File - QNB's Headquarters on Al Corniche in Doha, Qatar, May 5, 2013. (Wikipedia/Trinidade)
Your feedback is important to us!
We invite all our readers to share with us their views and comments about this article.
Disclaimer: Comments submitted by third parties on this site are the sole responsibility of the individual(s) whose content is submitted. The Daily Star accepts no responsibility for the content of comment(s), including, without limitation, any error, omission or inaccuracy therein. Please note that your email address will NOT appear on the site.
Alert: If you are facing problems with posting comments, please note that you must verify your email with Disqus prior to posting a comment. follow this link to make sure your account meets the requirements. (http://bit.ly/vDisqus)
Gulf banks including Dubai's largest lender Emirates NBD are already meeting prospective clients and taking legal advice about entering Iran's financial system now that many international sanctions have been lifted.Other sanctions prevent U.S. persons from trading with Iran and also prohibit Iran trades in U.S. dollars from being processed through the U.S. financial system via the New York Federal Reserve.Regional banks are likely to lead the way on business deals. Aside from trade finance, wealth management and project finance are seen as potential sweet spots for banks entering Iran, though some banks will be wary of their chequered history of Iranian business dealings.Commerzbank and Deutsche Bank are among several international banks fined in the past for violating U.S. sanctions. Commerzbank is nevertheless looking into Iran. Another complication is that banks and businesses will not be able to use U.S. correspondent banks for clearing or settling any Iranian business deals.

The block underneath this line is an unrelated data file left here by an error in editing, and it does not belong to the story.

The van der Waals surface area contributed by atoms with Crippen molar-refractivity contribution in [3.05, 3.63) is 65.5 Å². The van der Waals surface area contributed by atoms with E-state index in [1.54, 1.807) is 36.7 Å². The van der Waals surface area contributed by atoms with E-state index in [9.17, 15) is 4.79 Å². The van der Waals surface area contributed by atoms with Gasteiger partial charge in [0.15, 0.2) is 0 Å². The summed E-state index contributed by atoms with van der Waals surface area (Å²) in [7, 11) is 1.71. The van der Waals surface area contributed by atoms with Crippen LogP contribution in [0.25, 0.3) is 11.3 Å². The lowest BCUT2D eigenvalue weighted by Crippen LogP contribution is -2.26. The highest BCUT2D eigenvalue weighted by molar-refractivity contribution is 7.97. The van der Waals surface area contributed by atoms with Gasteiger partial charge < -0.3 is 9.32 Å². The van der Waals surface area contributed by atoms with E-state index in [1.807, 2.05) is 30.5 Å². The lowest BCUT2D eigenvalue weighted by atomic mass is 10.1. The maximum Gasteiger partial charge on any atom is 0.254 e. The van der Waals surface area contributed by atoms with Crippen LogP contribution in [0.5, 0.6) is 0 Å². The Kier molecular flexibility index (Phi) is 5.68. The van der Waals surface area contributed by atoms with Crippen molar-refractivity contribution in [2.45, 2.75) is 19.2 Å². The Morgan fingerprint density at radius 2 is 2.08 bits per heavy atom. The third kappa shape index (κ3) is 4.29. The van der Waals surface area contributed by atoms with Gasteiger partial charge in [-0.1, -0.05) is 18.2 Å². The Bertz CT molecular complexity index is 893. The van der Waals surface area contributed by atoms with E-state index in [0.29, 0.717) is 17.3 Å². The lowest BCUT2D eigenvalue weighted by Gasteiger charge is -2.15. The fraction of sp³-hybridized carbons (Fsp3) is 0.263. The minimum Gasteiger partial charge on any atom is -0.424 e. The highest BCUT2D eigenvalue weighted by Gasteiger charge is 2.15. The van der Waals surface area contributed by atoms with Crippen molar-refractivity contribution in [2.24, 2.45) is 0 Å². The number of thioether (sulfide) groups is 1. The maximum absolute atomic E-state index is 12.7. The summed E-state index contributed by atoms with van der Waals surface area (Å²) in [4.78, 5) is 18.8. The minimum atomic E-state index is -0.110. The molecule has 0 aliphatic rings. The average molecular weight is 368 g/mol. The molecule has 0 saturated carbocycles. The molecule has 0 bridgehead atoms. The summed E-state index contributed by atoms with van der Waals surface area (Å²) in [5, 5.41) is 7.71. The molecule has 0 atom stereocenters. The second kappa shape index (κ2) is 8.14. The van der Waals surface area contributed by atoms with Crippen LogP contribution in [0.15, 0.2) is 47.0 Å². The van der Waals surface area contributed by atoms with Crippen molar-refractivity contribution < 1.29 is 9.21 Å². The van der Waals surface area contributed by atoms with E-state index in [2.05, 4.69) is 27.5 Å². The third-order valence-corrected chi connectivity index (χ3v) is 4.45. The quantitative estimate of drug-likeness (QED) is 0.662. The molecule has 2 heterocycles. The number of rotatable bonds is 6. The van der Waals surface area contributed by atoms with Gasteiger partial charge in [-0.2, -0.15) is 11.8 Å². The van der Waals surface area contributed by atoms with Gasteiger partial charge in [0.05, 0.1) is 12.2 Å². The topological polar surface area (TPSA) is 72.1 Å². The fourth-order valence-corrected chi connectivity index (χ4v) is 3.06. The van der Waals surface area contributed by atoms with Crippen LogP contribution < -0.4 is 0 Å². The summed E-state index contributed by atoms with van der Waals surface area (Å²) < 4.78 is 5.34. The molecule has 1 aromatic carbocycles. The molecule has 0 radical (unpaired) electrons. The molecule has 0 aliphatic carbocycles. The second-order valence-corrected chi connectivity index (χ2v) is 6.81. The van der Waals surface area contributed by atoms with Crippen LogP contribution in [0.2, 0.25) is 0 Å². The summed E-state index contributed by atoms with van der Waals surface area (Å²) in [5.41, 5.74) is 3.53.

FOLLOW THIS ARTICLE